Certiorari To The United States Court Of Appeals For The First Circuit

No. 15-537. Argued October 4, 2016-Decided November 29, 2016

The issue-preclusion component of the Double Jeopardy Clause bars a second contest of an issue of fact or law raised and necessarily resolved by a prior judgment. Ashe v. Swenson, 397 U. S. 436. The burden is on the defendant to demonstrate that the issue he seeks to shield from reconsideration was actually decided by a prior jury’s verdict of acquittal. Schiro v. Farley, 510 U. S. 222. When the same jury returns irreconcilably inconsistent verdicts on the issue in question, a defendant cannot meet that burden. The acquittal, therefore, gains no preclusive effect regarding the count of conviction. United States v. Powell, 469 U. S. 57–69. Issue preclusion does, however, attend a jury’s verdict of acquittal if the same jury in the same proceeding fails to reach a verdict on a different count turning on the same issue of ultimate fact. Yeager v. United States, 557 U. S. 110–122.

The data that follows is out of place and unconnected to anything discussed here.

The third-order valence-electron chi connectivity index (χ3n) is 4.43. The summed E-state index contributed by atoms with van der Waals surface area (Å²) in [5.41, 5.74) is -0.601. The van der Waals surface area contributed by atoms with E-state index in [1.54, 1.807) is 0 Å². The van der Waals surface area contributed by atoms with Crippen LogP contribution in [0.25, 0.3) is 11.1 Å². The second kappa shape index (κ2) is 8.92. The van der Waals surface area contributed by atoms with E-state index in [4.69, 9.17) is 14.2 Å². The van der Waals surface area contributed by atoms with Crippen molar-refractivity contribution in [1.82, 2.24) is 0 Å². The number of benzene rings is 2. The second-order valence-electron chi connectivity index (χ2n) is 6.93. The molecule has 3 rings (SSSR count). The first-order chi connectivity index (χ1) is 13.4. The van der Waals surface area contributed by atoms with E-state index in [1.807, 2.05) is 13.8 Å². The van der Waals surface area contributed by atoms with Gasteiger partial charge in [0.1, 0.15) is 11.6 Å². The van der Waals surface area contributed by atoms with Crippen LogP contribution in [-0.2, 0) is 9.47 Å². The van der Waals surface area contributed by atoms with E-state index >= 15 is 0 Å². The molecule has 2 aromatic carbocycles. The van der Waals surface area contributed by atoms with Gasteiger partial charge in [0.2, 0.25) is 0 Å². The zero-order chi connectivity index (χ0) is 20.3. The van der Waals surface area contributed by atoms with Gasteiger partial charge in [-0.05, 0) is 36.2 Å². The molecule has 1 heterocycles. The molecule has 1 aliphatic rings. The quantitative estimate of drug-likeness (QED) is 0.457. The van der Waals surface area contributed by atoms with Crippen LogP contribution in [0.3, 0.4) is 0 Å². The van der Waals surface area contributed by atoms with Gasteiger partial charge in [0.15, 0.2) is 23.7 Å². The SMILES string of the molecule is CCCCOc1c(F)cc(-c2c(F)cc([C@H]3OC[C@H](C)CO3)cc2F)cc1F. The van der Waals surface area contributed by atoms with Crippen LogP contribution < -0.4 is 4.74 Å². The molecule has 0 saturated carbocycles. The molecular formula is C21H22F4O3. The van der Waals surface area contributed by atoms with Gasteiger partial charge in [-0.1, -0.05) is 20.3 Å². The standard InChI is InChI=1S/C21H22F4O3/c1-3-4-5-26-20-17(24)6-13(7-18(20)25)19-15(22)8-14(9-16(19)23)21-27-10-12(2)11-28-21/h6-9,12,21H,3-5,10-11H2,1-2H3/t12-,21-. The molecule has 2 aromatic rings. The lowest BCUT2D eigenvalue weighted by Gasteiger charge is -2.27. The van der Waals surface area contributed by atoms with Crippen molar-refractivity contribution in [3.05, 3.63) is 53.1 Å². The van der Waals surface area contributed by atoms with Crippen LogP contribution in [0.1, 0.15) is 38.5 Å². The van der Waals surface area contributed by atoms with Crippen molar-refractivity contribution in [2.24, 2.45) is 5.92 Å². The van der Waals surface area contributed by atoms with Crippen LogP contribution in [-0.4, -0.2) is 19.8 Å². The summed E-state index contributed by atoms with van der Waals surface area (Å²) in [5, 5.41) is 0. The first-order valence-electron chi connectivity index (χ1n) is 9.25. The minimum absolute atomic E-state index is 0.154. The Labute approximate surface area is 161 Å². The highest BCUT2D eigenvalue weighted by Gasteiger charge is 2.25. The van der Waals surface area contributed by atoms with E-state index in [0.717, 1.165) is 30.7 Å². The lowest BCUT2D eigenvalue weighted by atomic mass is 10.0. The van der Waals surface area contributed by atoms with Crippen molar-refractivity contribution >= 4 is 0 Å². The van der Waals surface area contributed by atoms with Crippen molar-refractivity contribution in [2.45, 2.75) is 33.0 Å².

In this case, a jury convicted petitioners Juan Bravo-Fernandez (Bravo) and Hector Martínez-Maldonado (Martínez) of bribery in violation of 18 U. S. C. §666. Simultaneously, the jury acquitted them of conspiring to violate §666 and traveling in interstate commerce to violate §666. Because the only contested issue at trial was whether Bravo and Martínez had violated §666 (the other elements of the acquitted charges—agreement and travel—were undisputed), the jury’s verdicts were irreconcilably inconsistent. Unlike the guilty verdicts in Powell, however, petitioners’ convictions were later vacated on appeal because of error in the judge’s instructions unrelated to the verdicts’ inconsistency. In the First Circuit’s view, §666 proscribes only quid pro quo bribery, yet the charge had permitted the jury to find petitioners guilty on a gratuity theory. On remand, Bravo and Martínez moved for judgments of acquittal on the standalone §666 charges. They argued that the issue-preclusion component of the Double Jeopardy Clause barred the Government from retrying them on those charges because the jury necessarily determined that they were not guilty of violating §666 when it acquitted them of the related conspiracy and Travel Act offenses. The District Court denied the motions, and the First Circuit affirmed, holding that the eventual invalidation of petitioners’ §666 convictions did not undermine Powell’s instruction that issue preclusion does not apply when the same jury returns logically inconsistent verdicts.